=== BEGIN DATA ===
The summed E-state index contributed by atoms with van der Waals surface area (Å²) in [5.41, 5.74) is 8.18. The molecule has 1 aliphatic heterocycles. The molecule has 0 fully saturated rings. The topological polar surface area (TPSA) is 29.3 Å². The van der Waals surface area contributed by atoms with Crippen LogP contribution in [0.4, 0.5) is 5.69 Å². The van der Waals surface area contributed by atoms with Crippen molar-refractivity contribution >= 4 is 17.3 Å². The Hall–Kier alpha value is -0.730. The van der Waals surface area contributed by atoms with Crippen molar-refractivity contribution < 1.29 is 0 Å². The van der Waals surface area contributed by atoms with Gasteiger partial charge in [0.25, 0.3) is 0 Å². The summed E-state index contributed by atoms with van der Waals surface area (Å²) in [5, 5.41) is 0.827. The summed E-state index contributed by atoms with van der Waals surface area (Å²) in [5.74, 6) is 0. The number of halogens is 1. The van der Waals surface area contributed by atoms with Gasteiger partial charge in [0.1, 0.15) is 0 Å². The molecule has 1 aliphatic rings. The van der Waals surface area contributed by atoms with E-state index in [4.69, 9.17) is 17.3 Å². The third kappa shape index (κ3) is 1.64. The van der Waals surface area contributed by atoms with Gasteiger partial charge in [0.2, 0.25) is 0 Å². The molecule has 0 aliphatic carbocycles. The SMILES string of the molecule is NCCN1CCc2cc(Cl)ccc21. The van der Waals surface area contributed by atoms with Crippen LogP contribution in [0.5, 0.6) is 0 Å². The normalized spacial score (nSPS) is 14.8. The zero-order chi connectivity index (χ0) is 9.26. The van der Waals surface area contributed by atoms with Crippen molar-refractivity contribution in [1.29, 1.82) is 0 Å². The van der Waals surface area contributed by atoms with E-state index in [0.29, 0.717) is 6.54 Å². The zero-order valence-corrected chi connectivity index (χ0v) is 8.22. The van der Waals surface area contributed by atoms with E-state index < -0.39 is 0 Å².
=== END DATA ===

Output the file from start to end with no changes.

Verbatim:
The summed E-state index contributed by atoms with van der Waals surface area (Å²) in [5.41, 5.74) is 8.18. The molecule has 1 aliphatic heterocycles. The molecule has 0 fully saturated rings. The topological polar surface area (TPSA) is 29.3 Å². The van der Waals surface area contributed by atoms with Crippen LogP contribution in [0.4, 0.5) is 5.69 Å². The van der Waals surface area contributed by atoms with Crippen molar-refractivity contribution >= 4 is 17.3 Å². The Hall–Kier alpha value is -0.730. The van der Waals surface area contributed by atoms with Crippen molar-refractivity contribution < 1.29 is 0 Å². The van der Waals surface area contributed by atoms with Gasteiger partial charge in [0.25, 0.3) is 0 Å². The summed E-state index contributed by atoms with van der Waals surface area (Å²) in [5, 5.41) is 0.827. The summed E-state index contributed by atoms with van der Waals surface area (Å²) in [5.74, 6) is 0. The number of halogens is 1. The van der Waals surface area contributed by atoms with Gasteiger partial charge in [0.1, 0.15) is 0 Å². The molecule has 1 aliphatic rings. The van der Waals surface area contributed by atoms with E-state index in [4.69, 9.17) is 17.3 Å². The third kappa shape index (κ3) is 1.64. The van der Waals surface area contributed by atoms with Gasteiger partial charge in [0.2, 0.25) is 0 Å². The molecule has 0 aliphatic carbocycles. The SMILES string of the molecule is NCCN1CCc2cc(Cl)ccc21. The van der Waals surface area contributed by atoms with Crippen LogP contribution in [0.5, 0.6) is 0 Å². The normalized spacial score (nSPS) is 14.8. The zero-order chi connectivity index (χ0) is 9.26. The van der Waals surface area contributed by atoms with Crippen molar-refractivity contribution in [1.29, 1.82) is 0 Å². The van der Waals surface area contributed by atoms with E-state index in [0.29, 0.717) is 6.54 Å². The zero-order valence-corrected chi connectivity index (χ0v) is 8.22. The van der Waals surface area contributed by atoms with E-state index < -0.39 is 0 Å².